Complacency

January 24, 2019


“If you can manage to filter your judgments about whatever situation you are in, through thinking about self-improvement and not through comparison, then you will be able to avoid falling into the stagnancy that comes with being complacent.” 

A Chapel Talk by Ben Mencer ’20 on January 22, 2019

 

Complacency

 - a poem by Asante’


It was a beautiful moment

of dissatisfaction.

One where she realized

complacency

does not equate

with serenity.

That stagnancy

does not yield joy.

So she moved,

not only her feet.

She moved mountains.

The earth quaked beneath her,

and flowers bloomed.

And this,

she thought,

THIS is how it feels

to be alive.


Complacency is such a big term that covers a broad range of meanings but in a big picture sense of things, like in the poem, “complacency” deals with more abstract and conceptual issues.

In the poem, the threat of being complacent is shown to be the opposite of calm and peace. This has much more profound implications than simply being the opposite of being productive like the dictionary definition might suggest. If being complacent leads not only to stagnancy, a stand-still, but to a negative trend of behavior, then it is definitely something to be wary of.

Now in a more tangible sense, the problem with complacency is that it is ever present and ever threatening. There is a fine line that we walk everyday between being truly satisfied with the work that we’ve put into something - like the amount of time studying for a test or the hours poured into your sport - and being lured into a false sense of security about that work- being complacent. Becoming complacent can mean that you expect that same work to continue to get you what you want when in reality you might need to do double or triple that work to reach a newer, higher target. And for an athlete, an aspiring musician or an intellectual, this is something that cannot be allowed to happen.

There is a book written by Jim Collins, solely about how being good is the enemy of being great. Even though this might seem like a poor argument there is some substance to it because of complacency. When anybody gets to the point of being “good” at anything there is a very real possibility that the work ethic, determination and attitude that got that person there will fade because in their mind, being good is simply “good enough.” If I’m good at something why is there a need to be better than that? And if you’re only comparing what you do and the level at which you do it to others and their performance then this might be an acceptable attitude. This, I think, is what lies at the heart of complacency: it is the wrongful comparison of what you do to what others do. If you forget about everybody else around you and simply focus on your own continuous growth, then this problem of becoming stagnant or even taking backwards steps in your life would cease to exist.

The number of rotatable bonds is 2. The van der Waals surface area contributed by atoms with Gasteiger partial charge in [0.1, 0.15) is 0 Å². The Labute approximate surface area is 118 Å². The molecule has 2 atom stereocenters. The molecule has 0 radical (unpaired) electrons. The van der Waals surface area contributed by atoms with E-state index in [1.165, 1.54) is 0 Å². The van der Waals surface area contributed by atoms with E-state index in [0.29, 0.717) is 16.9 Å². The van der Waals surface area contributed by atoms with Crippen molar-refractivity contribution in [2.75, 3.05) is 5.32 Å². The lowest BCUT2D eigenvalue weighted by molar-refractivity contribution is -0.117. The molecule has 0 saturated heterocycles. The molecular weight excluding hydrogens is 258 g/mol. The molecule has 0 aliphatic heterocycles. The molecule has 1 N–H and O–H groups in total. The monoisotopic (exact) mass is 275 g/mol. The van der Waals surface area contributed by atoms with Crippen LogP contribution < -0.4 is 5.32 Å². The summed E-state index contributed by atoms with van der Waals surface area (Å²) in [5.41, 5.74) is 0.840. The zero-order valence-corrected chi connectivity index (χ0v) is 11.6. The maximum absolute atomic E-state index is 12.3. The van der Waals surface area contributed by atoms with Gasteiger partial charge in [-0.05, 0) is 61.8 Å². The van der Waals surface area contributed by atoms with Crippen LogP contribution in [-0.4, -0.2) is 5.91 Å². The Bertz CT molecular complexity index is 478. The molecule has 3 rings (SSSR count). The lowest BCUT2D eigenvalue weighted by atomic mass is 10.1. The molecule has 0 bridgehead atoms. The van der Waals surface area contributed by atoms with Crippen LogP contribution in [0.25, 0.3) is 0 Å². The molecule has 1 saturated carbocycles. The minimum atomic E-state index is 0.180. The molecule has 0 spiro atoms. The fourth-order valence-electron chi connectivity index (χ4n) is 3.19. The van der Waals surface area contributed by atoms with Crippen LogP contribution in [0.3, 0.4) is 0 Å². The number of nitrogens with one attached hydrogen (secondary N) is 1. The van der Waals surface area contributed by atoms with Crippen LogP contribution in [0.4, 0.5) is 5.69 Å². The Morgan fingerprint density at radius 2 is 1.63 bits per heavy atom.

If we were to take the example of someone who is “good” at what they do and say that this person is now the “best” at what they do, this would drastically change what is at stake for this person. Being the best means that everyone wants to have what you have and they are working to take it from you. If you get complacent with being the best then your time as the best will be short lived. Anybody who is in the upper echelon of their trade or craft and manages to stay there, does so through continuous self-improvement. Michael Jordan would lose sleep because he was afraid that someone was working to “catch” him while he was sleeping. This drove him to work during those times as well. This obsession that he had was extraordinary and you might argue that all of this doesn’t apply to you because you might not be the “best” at anything. However, even though you might not be the best at anything you are still fighting to be your best self and this commands the same continuous self-improvement.

Going back to the poem and how it tackles the big-picture problems with complacency like the potential for becoming stagnant or even back tracking…If you can manage to filter your judgments about whatever situation you are in, through thinking about self-improvement and not through comparison, then you will be able to avoid falling into the stagnancy that comes with being complacent. And now, if you are going to take anything away from this speech it should be this: focus on continuously improving yourself instead of comparing what you do to what others do. By doing this you will avoid becoming complacent and all the trouble that comes with it.

The poem is from https://hellopoetry.com/words/dissatisfaction/ 

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